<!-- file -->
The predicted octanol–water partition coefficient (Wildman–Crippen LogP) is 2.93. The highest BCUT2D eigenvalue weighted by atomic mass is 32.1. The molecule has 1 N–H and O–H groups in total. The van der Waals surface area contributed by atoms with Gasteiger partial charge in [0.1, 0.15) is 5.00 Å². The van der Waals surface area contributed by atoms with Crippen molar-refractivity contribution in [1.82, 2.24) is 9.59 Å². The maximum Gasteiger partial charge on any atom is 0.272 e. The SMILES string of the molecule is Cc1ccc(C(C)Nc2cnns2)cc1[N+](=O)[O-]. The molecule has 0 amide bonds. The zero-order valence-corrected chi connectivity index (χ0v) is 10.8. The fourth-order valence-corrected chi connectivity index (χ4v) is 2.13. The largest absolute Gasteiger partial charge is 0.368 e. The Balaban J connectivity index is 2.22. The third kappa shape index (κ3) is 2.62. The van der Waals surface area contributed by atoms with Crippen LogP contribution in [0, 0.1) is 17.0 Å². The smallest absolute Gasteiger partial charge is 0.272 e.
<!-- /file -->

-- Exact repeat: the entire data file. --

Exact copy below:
The predicted octanol–water partition coefficient (Wildman–Crippen LogP) is 2.93. The highest BCUT2D eigenvalue weighted by atomic mass is 32.1. The molecule has 1 N–H and O–H groups in total. The van der Waals surface area contributed by atoms with Gasteiger partial charge in [0.1, 0.15) is 5.00 Å². The van der Waals surface area contributed by atoms with Crippen molar-refractivity contribution in [1.82, 2.24) is 9.59 Å². The maximum Gasteiger partial charge on any atom is 0.272 e. The SMILES string of the molecule is Cc1ccc(C(C)Nc2cnns2)cc1[N+](=O)[O-]. The molecule has 0 amide bonds. The zero-order valence-corrected chi connectivity index (χ0v) is 10.8. The fourth-order valence-corrected chi connectivity index (χ4v) is 2.13. The largest absolute Gasteiger partial charge is 0.368 e. The Balaban J connectivity index is 2.22. The third kappa shape index (κ3) is 2.62. The van der Waals surface area contributed by atoms with Crippen LogP contribution in [0, 0.1) is 17.0 Å². The smallest absolute Gasteiger partial charge is 0.272 e.